By Maximilian Clarke
The UK's GDP grew by 0.5% over the third quarter of 2011, the Office for National Statistics predicted, lifted in particular by strengths in the services sector. Discussing the results in a broader economic context are economists business organisation representatives:
Graeme Leach, Chief Economist at the Institute of Directors, cautions that the economic situation is worsening and that Q4 GDP figure will be crucial, and could well see the UK economy return to negative growth:
“You can't see the road ahead from the rear-view mirror: today’s GDP figures are welcome news, but they fail to capture the dramatic events of recent weeks in the eurozone. GDP growth is almost certain to flatten off, or even fall, in the fourth quarter of this year due to postponed business investment and consumer caution, even if the eurozone crisis stabilises. Unfortunately we don't think the crisis is over, it will continue to haunt recovery prospects in the UK.”
Whilst welcoming the news, Jeremy Cook, Chief Economist at World First currency brokers, echoed Leach in predicting the final quarter estimate will likely be less positive as the global economic situation worsens:
“One figure that may get lost in all the GDP congratulations is news that the PMI for the UK manufacturing sector has fallen back below the crucial 50.0 level, which denotes expansion.
“These falls in manufacturing production, in combination with the impact of the European debt crisis, already mean that unfortunately the figure for Q4 is likely to be worse than Q3.”
Prominent trade union, Unite, dismissed the 0.5% growth and cautioned that the UK was heading back into recession, before repeating his calls for the government to adopt a Plan B for the economy, in which deficit reduction is placed behind more urgent issues of stimulating growth, via public spending"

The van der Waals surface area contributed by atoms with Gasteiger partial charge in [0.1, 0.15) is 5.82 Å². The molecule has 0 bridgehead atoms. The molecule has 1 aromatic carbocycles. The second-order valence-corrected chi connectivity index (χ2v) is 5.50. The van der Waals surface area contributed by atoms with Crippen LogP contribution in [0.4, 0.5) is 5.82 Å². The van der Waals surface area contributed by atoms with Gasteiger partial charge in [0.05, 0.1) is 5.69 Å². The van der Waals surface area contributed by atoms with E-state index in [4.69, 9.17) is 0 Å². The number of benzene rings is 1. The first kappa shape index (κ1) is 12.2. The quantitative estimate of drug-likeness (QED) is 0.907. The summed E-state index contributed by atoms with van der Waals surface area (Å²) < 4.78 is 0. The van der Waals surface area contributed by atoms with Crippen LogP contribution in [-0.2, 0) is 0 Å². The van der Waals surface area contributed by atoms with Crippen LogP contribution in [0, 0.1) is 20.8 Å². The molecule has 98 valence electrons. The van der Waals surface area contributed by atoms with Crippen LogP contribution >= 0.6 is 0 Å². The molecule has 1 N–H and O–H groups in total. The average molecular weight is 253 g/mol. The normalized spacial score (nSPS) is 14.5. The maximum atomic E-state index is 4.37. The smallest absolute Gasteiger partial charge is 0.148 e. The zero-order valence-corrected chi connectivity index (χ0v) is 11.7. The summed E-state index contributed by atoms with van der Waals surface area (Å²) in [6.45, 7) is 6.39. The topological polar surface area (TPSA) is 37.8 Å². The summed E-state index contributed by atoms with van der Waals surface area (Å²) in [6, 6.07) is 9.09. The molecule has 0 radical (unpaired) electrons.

”We should not be fooled by the superficial gloss that ministers will put on this paltry figure of 0.5 per cent," said the Uninon's Chief, Len McCluskey. "The British economy is still heading towards the rocks of a double-dip recession, unless George Osborne introduces a much-needed ‘Plan B’ rescue package.
”People are losing their jobs and those that have them feel insecure, so they are not going out to spend in the high street — the promised boost in private sector jobs to soak up the job losses in the public sector is an illusion masquerading as a truth. It is clear that more demand needs to be injected into the economy urgently.
”The savage cuts to the public sector will hit the local economies in cities and towns across the UK and, as a result, will cause more economic pain to families and communities.”
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